Market design plays an increasing role for secure system operations as markets and system operations become more interdependent; with potentially shorter gate closure times in the future, they would move even closer together, while still preserving the time needed to operate the system securely.
TSOs play a crucial role in developing adequacy methodologies and delivering adequacy assessments that increase transparency and allow the market to contribute to security of supply. Cross-border synergies can only be enabled via the close cooperation of TSOs and market participants within a well-defined framework.
Prices reflecting scarcities in terms of time and location are key to enabling the future market design to deliver power system adequacy, efficiency and resilience 1. Market participants should be given stronger incentives to contribute to system adequacy through rewards when they help address scarcity concerns. With dynamic prices and improved hedging products, market mechanisms can be expected to address scarcity situations better and better: demand becomes more flexible, and customers will be able to choose among different contract types.
ACER and NRAs should put full financial balance responsibility on all market participants to expose market parties to system adequacy price signals. To mitigate the risks for market participants and improve investment price signals, new risk hedging products have to be developed through an appropriate regulatory framework if they are not developed by the market.
ENTSO-E, ACER, TSOs, and NRAs should cooperate to ensure that in moments of scarcity, TSOs can obtain emergency assistance from neighbouring systems to avoid disconnection of customers.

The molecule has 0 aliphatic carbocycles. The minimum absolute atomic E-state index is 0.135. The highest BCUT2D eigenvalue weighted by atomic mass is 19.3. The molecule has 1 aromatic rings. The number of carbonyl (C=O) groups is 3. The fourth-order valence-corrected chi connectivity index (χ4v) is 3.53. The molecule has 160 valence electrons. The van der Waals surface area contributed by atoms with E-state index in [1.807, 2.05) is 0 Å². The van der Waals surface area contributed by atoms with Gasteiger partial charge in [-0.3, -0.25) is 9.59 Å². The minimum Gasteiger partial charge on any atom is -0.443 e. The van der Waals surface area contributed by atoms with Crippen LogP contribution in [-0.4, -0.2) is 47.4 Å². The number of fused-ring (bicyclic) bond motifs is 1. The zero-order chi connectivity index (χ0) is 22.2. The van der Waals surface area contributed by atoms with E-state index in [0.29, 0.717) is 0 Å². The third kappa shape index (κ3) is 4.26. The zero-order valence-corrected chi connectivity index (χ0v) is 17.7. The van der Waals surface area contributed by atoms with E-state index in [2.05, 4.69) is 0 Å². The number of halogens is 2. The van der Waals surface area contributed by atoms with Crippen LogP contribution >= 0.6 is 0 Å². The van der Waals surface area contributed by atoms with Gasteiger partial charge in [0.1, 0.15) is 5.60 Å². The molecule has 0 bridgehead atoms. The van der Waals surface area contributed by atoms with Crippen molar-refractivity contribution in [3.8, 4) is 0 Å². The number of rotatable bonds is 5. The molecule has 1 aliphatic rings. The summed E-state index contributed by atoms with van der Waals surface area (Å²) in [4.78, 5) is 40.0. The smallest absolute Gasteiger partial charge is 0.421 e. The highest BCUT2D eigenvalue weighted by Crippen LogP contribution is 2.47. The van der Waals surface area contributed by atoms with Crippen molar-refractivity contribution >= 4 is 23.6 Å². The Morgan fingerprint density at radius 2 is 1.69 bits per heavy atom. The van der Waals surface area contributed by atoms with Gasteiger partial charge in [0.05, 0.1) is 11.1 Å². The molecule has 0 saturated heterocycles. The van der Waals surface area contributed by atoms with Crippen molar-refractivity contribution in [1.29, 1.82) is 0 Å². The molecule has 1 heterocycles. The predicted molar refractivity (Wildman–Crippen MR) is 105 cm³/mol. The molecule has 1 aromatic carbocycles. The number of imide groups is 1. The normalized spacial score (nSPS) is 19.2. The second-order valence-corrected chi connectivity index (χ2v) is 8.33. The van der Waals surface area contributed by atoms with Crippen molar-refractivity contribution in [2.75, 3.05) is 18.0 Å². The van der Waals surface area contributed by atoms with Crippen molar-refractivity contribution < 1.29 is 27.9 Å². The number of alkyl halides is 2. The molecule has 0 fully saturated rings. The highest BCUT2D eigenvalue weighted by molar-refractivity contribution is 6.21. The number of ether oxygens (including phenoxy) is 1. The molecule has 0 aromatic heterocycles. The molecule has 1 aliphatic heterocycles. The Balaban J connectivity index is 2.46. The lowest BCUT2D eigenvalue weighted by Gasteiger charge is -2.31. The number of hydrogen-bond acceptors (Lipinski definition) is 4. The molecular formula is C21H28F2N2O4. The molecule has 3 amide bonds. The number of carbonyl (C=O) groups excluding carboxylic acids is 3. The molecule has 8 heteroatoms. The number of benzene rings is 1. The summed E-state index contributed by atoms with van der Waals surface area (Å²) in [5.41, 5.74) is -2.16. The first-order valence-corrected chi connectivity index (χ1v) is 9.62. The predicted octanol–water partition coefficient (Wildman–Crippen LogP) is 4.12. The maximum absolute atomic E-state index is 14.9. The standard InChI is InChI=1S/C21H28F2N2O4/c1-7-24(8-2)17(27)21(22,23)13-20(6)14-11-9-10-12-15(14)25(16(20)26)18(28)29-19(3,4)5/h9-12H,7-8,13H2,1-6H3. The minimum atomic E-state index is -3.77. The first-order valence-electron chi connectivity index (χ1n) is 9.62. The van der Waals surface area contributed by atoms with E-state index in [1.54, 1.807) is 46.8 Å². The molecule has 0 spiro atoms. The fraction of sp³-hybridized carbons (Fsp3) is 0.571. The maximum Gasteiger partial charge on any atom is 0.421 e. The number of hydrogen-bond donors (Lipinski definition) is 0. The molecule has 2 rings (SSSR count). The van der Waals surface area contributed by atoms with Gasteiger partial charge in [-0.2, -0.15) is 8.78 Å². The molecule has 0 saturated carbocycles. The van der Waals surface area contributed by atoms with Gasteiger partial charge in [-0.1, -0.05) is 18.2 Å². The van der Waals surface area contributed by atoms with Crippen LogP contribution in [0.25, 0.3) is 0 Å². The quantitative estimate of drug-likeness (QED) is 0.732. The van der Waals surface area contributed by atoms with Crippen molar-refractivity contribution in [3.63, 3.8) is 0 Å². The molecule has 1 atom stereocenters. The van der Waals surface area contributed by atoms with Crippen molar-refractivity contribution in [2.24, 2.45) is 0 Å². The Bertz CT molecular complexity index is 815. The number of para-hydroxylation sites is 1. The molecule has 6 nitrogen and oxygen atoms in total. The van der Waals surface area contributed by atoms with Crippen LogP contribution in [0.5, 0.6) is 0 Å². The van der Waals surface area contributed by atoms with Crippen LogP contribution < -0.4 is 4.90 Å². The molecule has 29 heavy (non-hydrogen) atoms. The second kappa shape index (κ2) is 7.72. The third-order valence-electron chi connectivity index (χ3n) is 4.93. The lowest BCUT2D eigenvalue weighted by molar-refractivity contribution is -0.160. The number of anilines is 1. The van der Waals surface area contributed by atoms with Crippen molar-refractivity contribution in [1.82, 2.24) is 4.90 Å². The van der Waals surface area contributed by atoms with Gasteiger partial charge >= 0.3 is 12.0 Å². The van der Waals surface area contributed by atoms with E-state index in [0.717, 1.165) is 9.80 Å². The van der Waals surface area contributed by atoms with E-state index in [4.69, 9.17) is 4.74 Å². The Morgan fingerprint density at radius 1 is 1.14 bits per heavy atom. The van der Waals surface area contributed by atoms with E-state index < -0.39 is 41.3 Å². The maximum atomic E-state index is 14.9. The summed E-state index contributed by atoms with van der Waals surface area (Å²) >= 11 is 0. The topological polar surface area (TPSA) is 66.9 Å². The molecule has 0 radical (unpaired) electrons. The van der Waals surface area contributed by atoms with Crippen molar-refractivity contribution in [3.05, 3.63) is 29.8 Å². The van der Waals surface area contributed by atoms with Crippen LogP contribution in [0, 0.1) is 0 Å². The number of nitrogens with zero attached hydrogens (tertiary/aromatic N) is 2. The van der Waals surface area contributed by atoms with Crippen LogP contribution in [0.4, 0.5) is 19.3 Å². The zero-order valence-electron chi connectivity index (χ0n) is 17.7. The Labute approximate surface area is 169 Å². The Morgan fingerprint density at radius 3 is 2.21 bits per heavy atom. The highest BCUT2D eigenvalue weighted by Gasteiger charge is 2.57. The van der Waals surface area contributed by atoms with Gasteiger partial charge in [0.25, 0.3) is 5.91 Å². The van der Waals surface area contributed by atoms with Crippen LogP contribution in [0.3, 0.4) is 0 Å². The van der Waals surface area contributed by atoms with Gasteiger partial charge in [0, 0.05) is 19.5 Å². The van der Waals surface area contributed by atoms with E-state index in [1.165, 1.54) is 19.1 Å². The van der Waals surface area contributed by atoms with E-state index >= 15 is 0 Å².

TSOs, by implementing relevant coordination of cross-border capacity calculation and allocation processes, should ensure that coordination of cross-border capacity calculation and allocation processes also gives the correct outcomes in scarcity situations. NRAs should cooperate to provide the right preconditions and framework for this.
TSOs, Member States, and NRAs should coordinate cross-border trade (FB MC) to ensure the management of unscheduled flows in the context of Multilateral Remedial Actions.
The calculation of limits to cross-border measures and the management of simultaneous scarcity situations remain particularly challenging. The degree to which cross-border support is available to manage scarcity situations is dependent on the relative levels of scarcity on both sides of the border as well as on the availability of cross-border capacity (in terms of volume and certainty). Properly functioning market mechanisms should ensure that cross-border trade
is correctly coordinated (minimising unscheduled flows) and the power flows to the adequacy-short market from other non-affected zones. However, such cross-border adequacy measures should not result in interconnector capacity being removed from the market because this would interfere with normal market functioning. That is why coordinated capacity calculation and allocation processes will be applicable also for scarcity situations.
For further details, refer to the ENTSO-E Vision paper “Markets and Innovation deliver the Energy Union”. ↩